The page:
I have so many more ideas for dyeing that I am back to it!
This beautiful orange Arashi Shibori or pole wrapped piece unwrapped into a beautiful cream and orange scarf. It reminded my husband of a favourite childhood ice cream treat – the Creamsicle!
Here it is partially unwrapped, once washed it is a softer colour.
I was asked to make a scarf similar to the Arashi Shibori scarf in raspberry that I wrote about in July. I didn’t keep track of the colours I mixed to create that shade and was challenged to recreate the colour.
They aren’t exactly the same, but very similar. When I first unwrapped the raspberry coloured scarf, washed and dried it, the colour and veining reminded me of radicchio. Radicchio is a beautiful Italian chicory lettuce that grows in a tightly wrapped ball. The leaf is a purpley red while the veins are white. Next time you are at the grocery store look for it – the colour is gorgeous.
I am also dyeing scarves in a silk/cotton blend and a linen/rayon blend. I’ll have more photographs of those scarves as well as some velvet that I’ll be making into pillows.
This is the last postcard I created for the Toronto Modern Quilt Guild swap. With this postcard I tried a technique that was new to me – trapunto. I added a layer of quilt batting behind the butterfly, stitched around the outline and cut away the excess batting. This was then layered over a 5″ x 7″ piece of batting and backing. The strips were added in a quilt as you go style through the batting and backing.
All the fabrics used in this postcard are from Cotton + Steel. This year at QuiltCon, Cotton + Steel had a large display booth with all of their fabric lines on display. They also had sewing stations set up for quilters to make and take a small project using their fabrics. The last day of the conference, attendees were allowed to go through the scraps and fill a bag to take home with them. The recipient of this postcard and I were one of those waiting for the conference to officially close so we could fill our bag.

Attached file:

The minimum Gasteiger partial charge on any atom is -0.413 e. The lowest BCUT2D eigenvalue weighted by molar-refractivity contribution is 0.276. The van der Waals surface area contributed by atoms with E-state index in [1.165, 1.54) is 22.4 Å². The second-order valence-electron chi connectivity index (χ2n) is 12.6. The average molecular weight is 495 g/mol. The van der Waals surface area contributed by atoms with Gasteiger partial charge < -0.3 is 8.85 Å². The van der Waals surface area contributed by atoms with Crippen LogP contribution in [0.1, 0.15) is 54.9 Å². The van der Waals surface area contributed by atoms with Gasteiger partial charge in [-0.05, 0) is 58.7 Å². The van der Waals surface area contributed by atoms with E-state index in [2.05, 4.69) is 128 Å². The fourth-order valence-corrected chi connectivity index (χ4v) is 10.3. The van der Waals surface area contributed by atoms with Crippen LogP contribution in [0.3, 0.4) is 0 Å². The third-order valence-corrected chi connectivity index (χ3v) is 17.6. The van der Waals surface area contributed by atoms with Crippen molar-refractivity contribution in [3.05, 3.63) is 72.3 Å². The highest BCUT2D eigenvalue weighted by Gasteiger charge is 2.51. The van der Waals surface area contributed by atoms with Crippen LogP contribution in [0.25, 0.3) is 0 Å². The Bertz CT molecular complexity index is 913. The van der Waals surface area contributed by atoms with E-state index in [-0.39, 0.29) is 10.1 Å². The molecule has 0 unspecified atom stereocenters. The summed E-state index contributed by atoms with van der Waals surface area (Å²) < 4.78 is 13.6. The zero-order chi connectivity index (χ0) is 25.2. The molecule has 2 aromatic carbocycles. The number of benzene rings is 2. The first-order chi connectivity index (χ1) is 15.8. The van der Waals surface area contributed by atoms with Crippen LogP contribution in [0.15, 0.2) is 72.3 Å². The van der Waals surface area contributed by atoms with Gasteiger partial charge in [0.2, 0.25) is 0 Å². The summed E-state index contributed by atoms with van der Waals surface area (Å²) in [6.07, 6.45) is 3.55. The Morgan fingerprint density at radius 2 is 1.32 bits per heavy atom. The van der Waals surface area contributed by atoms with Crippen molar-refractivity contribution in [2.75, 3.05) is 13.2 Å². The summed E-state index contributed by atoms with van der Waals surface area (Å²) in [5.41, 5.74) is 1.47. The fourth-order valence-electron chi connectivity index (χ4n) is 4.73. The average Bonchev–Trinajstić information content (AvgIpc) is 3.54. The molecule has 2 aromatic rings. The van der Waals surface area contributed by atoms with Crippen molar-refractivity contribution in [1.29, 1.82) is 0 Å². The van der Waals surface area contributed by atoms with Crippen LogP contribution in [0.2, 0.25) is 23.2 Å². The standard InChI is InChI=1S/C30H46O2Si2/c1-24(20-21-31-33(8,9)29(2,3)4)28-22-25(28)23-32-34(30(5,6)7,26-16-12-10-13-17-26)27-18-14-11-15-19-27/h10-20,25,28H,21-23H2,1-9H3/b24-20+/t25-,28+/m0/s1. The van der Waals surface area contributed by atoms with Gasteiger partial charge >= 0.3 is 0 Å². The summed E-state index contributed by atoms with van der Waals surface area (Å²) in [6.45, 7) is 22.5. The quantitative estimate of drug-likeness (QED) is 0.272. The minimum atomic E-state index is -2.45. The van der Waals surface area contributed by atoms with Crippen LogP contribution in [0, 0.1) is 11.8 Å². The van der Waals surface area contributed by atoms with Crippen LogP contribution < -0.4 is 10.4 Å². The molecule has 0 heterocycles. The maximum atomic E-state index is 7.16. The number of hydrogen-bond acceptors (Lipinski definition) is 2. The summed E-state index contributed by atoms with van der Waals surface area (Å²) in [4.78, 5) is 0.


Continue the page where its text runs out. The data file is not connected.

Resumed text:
The back of the postcard is a solid white cotton that is fused to a heavy weight fusible interfacing. I used an ultra fine permanent ink marker to add the information. Postage is the same as it would be for any postcard mailed in Canada.
The presidents of the Toronto Modern Quilt Guild suggested we do a fun min-activity since the guild doesn’t meet during July and August. I signed up to make three postcards and will receive three back.
This tiny house emerged from the scraps with a trellis waiting for flowers.
Embroidery floss and hand dyed perle cotton stitches are added to bring out the personality of the house.
The finished pieces is layered with a stiff fusible interfacing and finished with a satin stitch around the edges in a variegated thread.
The next postcard for the Toronto Modern Quilt Guild swap uses a different technique and I know my recipient will recognize the fabrics. Stay tuned for the next quilted art postcard I made for the swap,
The Toronto Modern Quilt Guild doesn’t meet during the summer months, but to keep us active our Presidents have organized a Postcard Swap. Interested members of the guild have signed up to make and receive up to three postcards. This is a casual no stress activity with no themes or restrictions, we could do whatever made us happy. I signed up to make three postcards and will receive three in return.
The postcards only need to be received before August 31st and the participants are asked to bring in the postcards they will receive to the meeting in September.
Once the pieces were fused, I began to add detail with embroidery. I enjoyed this part of the process much more than I expected to. I used embroidery floss and perle cotton, including some I hand dyed! To finish this little flower garden, I embroidered my initials, added a tiny bumble bee and satin stitched the edges with a variegated thread.
I will be posting photos of the other two postcards I made for the swap in the next couple of weeks. Stay tuned!